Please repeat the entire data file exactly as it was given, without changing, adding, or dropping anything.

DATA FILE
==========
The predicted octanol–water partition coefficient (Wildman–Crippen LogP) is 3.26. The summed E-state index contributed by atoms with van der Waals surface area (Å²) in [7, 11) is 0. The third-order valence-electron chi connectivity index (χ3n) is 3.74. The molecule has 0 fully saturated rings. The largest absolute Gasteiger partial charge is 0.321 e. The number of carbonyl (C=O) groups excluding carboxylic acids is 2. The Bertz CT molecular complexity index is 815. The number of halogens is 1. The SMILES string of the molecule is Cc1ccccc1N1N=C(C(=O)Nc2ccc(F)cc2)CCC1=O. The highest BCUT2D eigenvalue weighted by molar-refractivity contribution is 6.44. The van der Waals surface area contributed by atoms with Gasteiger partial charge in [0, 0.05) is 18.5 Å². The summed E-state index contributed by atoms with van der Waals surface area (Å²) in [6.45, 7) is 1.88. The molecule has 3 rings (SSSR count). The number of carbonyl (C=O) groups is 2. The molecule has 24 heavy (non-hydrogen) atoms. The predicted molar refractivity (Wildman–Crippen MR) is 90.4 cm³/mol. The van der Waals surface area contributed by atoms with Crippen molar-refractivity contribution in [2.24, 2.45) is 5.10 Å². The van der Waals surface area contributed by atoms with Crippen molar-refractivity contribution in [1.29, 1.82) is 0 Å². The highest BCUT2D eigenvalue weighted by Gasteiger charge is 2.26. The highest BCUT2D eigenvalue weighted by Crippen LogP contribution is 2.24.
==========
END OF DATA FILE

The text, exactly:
The predicted octanol–water partition coefficient (Wildman–Crippen LogP) is 3.26. The summed E-state index contributed by atoms with van der Waals surface area (Å²) in [7, 11) is 0. The third-order valence-electron chi connectivity index (χ3n) is 3.74. The molecule has 0 fully saturated rings. The largest absolute Gasteiger partial charge is 0.321 e. The number of carbonyl (C=O) groups excluding carboxylic acids is 2. The Bertz CT molecular complexity index is 815. The number of halogens is 1. The SMILES string of the molecule is Cc1ccccc1N1N=C(C(=O)Nc2ccc(F)cc2)CCC1=O. The highest BCUT2D eigenvalue weighted by molar-refractivity contribution is 6.44. The van der Waals surface area contributed by atoms with Gasteiger partial charge in [0, 0.05) is 18.5 Å². The summed E-state index contributed by atoms with van der Waals surface area (Å²) in [6.45, 7) is 1.88. The molecule has 3 rings (SSSR count). The number of carbonyl (C=O) groups is 2. The molecule has 24 heavy (non-hydrogen) atoms. The predicted molar refractivity (Wildman–Crippen MR) is 90.4 cm³/mol. The van der Waals surface area contributed by atoms with Crippen molar-refractivity contribution in [2.24, 2.45) is 5.10 Å². The van der Waals surface area contributed by atoms with Crippen molar-refractivity contribution in [1.29, 1.82) is 0 Å². The highest BCUT2D eigenvalue weighted by Gasteiger charge is 2.26. The highest BCUT2D eigenvalue weighted by Crippen LogP contribution is 2.24.